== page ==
NEW YORK (AP) — To appeal to a new generation of philanthropists, the Brooklyn Community Foundation is ditching the word “foundation” and establishing itself with a new name: Brooklyn Org.
Jocelynne Rainey, who took over as president of the 14-year-old grantmaker two years ago, said the name change is meant to convey that the foundation serves the residents of Brooklyn and highlights the expertise of its people, instead of suggesting a “top-down” approach sometimes taken by grantmakers.
“There is nothing wrong with the word ‘foundation,’” she said. “But there’s a perception that we’re hearing from the next generation of givers that ‘foundation’ feels a little old and a little controlling.”
Rainey’s goal is to attract new donors and make the grantmaker — which awards about $12 million each year to a range of causes, including justice reform, housing, and health — as recognizable as the Brooklyn Museum or the Brooklyn Academy of Music.
To complete the name change, Brooklyn Org purchased the domain name Brooklyn.org for just under $50,000, and received pro bono branding consultation from a Brooklyn-based firm.
The change comes at a time when an increasing number of Americans are giving philanthropy the side-eye. This year, 26% of people said they distrust philanthropy, up five percentage points from last year, according to a survey conducted by Independent Sector, a membership organization of nonprofits and grantmakers, and Edelman Data and Intelligence.
But philanthropies wanting to totally shed their previous identities should exercise caution, said Sruthi Sadhujan, senior strategy director at Hyperakt, a branding firm that has worked to recast the public image of several grantmakers, including the Ford Foundation.
Sadhujan said there is enormous pressure for foundations to shed their image as organizations that can simply write big checks. Rather than denying their power and influence, foundations should consider how to use their institutional heft as a force for good. Acknowledging their status and using the pull they have as a wealthy foundation might help grantees get a seat at the table with other elite institutions, including professional societies and prestigious universities.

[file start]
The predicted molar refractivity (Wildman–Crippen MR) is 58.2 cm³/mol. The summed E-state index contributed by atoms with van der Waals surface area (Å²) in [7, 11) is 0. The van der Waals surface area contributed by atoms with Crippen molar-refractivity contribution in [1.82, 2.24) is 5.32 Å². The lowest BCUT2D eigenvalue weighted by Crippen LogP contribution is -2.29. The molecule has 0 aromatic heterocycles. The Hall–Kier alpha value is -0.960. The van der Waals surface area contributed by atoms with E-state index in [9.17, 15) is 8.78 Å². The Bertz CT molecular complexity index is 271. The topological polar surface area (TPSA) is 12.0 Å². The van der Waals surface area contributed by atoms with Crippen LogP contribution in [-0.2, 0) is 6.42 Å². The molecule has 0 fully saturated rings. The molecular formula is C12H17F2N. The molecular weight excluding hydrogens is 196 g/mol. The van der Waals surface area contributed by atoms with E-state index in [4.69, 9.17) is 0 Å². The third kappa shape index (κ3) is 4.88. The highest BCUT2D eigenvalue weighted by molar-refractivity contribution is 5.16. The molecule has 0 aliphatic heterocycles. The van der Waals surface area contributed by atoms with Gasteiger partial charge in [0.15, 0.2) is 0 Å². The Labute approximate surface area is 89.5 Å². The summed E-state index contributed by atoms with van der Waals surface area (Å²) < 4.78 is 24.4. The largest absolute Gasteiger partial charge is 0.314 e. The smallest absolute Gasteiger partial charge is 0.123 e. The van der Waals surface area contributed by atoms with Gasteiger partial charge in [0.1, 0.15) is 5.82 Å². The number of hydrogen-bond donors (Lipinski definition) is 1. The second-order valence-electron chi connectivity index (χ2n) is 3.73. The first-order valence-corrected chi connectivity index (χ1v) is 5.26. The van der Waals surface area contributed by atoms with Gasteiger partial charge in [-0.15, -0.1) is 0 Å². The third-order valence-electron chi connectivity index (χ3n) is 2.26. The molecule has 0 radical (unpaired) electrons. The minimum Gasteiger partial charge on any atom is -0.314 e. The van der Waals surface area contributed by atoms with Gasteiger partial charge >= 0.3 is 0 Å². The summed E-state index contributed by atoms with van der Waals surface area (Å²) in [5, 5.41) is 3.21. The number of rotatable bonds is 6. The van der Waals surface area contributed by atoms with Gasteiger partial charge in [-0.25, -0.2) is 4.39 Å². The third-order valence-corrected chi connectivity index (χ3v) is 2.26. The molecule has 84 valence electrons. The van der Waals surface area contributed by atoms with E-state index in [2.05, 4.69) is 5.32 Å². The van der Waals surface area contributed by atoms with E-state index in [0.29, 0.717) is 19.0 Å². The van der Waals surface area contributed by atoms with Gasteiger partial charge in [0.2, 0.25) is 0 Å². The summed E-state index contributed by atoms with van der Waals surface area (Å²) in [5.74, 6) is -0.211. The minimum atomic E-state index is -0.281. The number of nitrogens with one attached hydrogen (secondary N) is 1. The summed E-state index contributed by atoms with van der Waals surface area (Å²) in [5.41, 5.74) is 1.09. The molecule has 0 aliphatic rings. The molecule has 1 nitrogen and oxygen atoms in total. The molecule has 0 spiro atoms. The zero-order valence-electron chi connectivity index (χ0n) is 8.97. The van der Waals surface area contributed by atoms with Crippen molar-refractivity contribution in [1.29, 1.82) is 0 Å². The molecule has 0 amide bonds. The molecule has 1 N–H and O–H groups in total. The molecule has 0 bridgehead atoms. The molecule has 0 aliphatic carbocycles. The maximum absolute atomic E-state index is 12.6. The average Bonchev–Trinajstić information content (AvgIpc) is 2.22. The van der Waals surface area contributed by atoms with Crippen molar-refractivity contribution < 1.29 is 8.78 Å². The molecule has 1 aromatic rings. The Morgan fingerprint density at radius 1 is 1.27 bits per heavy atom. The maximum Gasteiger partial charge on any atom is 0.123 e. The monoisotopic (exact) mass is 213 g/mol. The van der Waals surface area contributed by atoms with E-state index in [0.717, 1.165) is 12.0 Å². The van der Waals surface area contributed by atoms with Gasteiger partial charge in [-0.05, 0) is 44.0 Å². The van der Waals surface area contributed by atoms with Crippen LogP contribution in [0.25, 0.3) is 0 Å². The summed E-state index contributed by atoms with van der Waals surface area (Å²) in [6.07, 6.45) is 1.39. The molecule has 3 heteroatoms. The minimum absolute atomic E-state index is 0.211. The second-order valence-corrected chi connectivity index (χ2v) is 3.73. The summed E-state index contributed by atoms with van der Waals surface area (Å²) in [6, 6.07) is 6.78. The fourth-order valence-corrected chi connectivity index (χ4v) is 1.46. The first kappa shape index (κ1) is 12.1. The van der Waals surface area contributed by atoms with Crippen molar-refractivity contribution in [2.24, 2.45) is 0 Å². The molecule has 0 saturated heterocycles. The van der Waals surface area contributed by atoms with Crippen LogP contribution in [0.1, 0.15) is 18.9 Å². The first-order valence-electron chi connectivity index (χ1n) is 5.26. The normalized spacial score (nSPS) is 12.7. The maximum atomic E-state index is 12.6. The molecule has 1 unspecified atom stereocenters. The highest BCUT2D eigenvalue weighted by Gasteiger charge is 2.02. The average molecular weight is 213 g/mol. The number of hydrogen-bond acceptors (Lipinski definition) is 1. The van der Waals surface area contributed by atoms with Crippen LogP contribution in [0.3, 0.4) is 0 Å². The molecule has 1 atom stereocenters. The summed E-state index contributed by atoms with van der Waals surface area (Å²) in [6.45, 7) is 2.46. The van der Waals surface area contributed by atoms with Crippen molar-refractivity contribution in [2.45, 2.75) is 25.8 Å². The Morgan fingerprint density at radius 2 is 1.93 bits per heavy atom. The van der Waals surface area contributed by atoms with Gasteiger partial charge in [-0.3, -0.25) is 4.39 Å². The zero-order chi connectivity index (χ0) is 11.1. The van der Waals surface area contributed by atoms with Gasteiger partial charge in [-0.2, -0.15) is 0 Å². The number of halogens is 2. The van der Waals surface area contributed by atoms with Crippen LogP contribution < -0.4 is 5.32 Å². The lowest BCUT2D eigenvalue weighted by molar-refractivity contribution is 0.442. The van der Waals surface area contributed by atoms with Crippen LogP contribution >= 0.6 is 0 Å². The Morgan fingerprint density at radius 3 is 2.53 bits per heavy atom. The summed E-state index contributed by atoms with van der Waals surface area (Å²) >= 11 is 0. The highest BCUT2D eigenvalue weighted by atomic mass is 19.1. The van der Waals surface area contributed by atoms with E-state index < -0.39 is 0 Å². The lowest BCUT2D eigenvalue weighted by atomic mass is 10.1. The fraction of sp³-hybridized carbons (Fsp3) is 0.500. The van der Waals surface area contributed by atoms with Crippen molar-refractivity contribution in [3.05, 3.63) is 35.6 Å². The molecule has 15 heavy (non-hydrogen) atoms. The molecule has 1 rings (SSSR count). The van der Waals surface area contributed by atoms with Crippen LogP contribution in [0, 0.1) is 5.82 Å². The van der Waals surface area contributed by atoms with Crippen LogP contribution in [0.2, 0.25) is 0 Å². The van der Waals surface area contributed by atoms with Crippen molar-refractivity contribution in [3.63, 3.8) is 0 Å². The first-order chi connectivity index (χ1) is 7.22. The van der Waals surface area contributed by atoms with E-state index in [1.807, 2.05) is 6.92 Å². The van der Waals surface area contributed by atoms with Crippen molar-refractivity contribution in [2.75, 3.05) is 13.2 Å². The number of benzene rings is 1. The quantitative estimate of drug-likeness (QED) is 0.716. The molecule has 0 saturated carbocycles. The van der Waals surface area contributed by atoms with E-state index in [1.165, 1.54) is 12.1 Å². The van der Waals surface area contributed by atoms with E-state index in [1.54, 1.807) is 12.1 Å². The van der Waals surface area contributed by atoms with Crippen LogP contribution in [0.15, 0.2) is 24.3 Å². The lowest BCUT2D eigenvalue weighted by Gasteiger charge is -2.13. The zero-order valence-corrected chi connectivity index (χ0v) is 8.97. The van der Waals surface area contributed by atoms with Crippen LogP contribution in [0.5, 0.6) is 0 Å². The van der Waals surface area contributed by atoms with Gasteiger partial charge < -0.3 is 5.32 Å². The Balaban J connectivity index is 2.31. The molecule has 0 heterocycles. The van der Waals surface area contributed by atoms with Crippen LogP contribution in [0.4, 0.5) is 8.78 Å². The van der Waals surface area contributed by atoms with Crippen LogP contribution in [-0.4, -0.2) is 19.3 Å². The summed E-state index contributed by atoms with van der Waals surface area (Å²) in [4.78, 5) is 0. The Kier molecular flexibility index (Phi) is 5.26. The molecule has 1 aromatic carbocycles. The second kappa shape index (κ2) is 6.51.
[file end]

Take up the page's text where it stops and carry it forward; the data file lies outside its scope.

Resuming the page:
“The goal is not to rid the landscape of any and all institutional artifacts,” Sadhujan said of the rebranding process. “It’s to redefine an institution and to create a new sort of understanding of what they do, why they exist, and who they serve. “
The point isn’t lost on Rainey, who says that no matter what people call it, Brooklyn Org is still a foundation. But she said the new name reflects different practices the foundation has put in place that let residents steer the course of the institution.
The foundation has about $70 million in grantmaking assets it can use at its discretion and around $40 million in donor-advised funds, which are managed by the foundation but given out at the direction of the donors.
All of the foundation’s discretionary grantmaking, Rainey says, uses a participatory approach, where residents research and pick nonprofits to receive grants.
“We want to be a model for how philanthropy can be different,” she said. “And we want to be able to exhibit that in our name.”
This article was provided to The Associated Press by The Chronicle of Philanthropy. Alex Daniels is a senior reporter at the Chronicle. Email: email@example.com. The AP and the Chronicle receive support from the Lilly Endowment for coverage of philanthropy and nonprofits and are solely responsible for this content. For all of AP’s philanthropy coverage, visit https://apnews.com/hub/philanthropy.